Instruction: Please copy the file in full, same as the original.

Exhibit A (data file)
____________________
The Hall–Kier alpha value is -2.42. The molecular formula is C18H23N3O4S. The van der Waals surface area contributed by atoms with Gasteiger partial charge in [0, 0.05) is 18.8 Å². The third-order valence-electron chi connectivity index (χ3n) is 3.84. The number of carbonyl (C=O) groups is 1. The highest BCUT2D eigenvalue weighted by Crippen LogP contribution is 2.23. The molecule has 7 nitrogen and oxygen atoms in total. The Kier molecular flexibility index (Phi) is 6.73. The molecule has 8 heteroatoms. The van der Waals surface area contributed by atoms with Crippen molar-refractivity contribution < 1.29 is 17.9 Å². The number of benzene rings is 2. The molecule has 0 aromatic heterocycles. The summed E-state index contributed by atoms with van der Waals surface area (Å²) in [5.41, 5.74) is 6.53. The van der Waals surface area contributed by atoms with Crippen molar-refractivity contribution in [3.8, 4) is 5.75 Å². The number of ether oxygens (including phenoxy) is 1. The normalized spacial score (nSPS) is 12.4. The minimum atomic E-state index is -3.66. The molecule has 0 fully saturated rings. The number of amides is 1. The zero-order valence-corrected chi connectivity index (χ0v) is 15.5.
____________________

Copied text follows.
The Hall–Kier alpha value is -2.42. The molecular formula is C18H23N3O4S. The van der Waals surface area contributed by atoms with Gasteiger partial charge in [0, 0.05) is 18.8 Å². The third-order valence-electron chi connectivity index (χ3n) is 3.84. The number of carbonyl (C=O) groups is 1. The highest BCUT2D eigenvalue weighted by Crippen LogP contribution is 2.23. The molecule has 7 nitrogen and oxygen atoms in total. The Kier molecular flexibility index (Phi) is 6.73. The molecule has 8 heteroatoms. The van der Waals surface area contributed by atoms with Crippen molar-refractivity contribution < 1.29 is 17.9 Å². The number of benzene rings is 2. The molecule has 0 aromatic heterocycles. The summed E-state index contributed by atoms with van der Waals surface area (Å²) in [5.41, 5.74) is 6.53. The van der Waals surface area contributed by atoms with Crippen molar-refractivity contribution in [3.8, 4) is 5.75 Å². The number of ether oxygens (including phenoxy) is 1. The normalized spacial score (nSPS) is 12.4. The minimum atomic E-state index is -3.66. The molecule has 0 fully saturated rings. The number of amides is 1. The zero-order valence-corrected chi connectivity index (χ0v) is 15.5.